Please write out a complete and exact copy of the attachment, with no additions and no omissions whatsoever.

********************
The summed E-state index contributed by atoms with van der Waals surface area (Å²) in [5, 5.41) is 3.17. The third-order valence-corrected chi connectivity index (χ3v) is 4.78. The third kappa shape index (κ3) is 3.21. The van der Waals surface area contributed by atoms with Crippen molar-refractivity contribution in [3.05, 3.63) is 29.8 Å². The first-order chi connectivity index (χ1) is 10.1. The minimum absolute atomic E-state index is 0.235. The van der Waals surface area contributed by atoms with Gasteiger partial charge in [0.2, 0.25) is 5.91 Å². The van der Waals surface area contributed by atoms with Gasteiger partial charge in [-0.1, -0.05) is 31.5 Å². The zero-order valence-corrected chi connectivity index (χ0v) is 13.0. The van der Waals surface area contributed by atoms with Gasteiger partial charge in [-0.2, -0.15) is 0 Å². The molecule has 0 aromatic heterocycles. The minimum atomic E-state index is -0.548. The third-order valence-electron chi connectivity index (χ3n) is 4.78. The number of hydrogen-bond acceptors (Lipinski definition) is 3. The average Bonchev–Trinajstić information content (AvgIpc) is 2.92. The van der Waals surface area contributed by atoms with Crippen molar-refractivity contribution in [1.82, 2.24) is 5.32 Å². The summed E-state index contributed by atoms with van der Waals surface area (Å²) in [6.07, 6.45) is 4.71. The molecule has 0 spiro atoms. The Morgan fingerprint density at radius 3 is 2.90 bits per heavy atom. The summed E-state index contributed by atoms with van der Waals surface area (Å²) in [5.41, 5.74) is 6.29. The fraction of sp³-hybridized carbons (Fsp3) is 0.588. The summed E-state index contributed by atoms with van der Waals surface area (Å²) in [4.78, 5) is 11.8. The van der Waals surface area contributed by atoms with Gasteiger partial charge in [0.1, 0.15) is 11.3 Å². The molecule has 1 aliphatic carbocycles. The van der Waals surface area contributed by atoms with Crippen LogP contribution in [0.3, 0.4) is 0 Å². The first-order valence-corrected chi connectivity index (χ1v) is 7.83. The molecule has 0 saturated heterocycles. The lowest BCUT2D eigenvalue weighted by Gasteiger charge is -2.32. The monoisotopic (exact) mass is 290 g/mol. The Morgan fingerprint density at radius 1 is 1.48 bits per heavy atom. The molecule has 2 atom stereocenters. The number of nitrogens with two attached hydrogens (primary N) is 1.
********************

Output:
The summed E-state index contributed by atoms with van der Waals surface area (Å²) in [5, 5.41) is 3.17. The third-order valence-corrected chi connectivity index (χ3v) is 4.78. The third kappa shape index (κ3) is 3.21. The van der Waals surface area contributed by atoms with Crippen molar-refractivity contribution in [3.05, 3.63) is 29.8 Å². The first-order chi connectivity index (χ1) is 10.1. The minimum absolute atomic E-state index is 0.235. The van der Waals surface area contributed by atoms with Gasteiger partial charge in [0.2, 0.25) is 5.91 Å². The van der Waals surface area contributed by atoms with Gasteiger partial charge in [-0.1, -0.05) is 31.5 Å². The zero-order valence-corrected chi connectivity index (χ0v) is 13.0. The van der Waals surface area contributed by atoms with Gasteiger partial charge in [-0.2, -0.15) is 0 Å². The molecule has 0 aromatic heterocycles. The minimum atomic E-state index is -0.548. The third-order valence-electron chi connectivity index (χ3n) is 4.78. The number of hydrogen-bond acceptors (Lipinski definition) is 3. The average Bonchev–Trinajstić information content (AvgIpc) is 2.92. The van der Waals surface area contributed by atoms with Crippen molar-refractivity contribution in [1.82, 2.24) is 5.32 Å². The summed E-state index contributed by atoms with van der Waals surface area (Å²) in [6.07, 6.45) is 4.71. The molecule has 0 spiro atoms. The Morgan fingerprint density at radius 3 is 2.90 bits per heavy atom. The summed E-state index contributed by atoms with van der Waals surface area (Å²) in [5.41, 5.74) is 6.29. The fraction of sp³-hybridized carbons (Fsp3) is 0.588. The summed E-state index contributed by atoms with van der Waals surface area (Å²) in [4.78, 5) is 11.8. The van der Waals surface area contributed by atoms with Gasteiger partial charge in [0.1, 0.15) is 11.3 Å². The molecule has 1 aliphatic carbocycles. The van der Waals surface area contributed by atoms with Crippen LogP contribution in [0.3, 0.4) is 0 Å². The first-order valence-corrected chi connectivity index (χ1v) is 7.83. The molecule has 0 saturated heterocycles. The lowest BCUT2D eigenvalue weighted by Gasteiger charge is -2.32. The monoisotopic (exact) mass is 290 g/mol. The Morgan fingerprint density at radius 1 is 1.48 bits per heavy atom. The molecule has 2 atom stereocenters. The number of nitrogens with two attached hydrogens (primary N) is 1.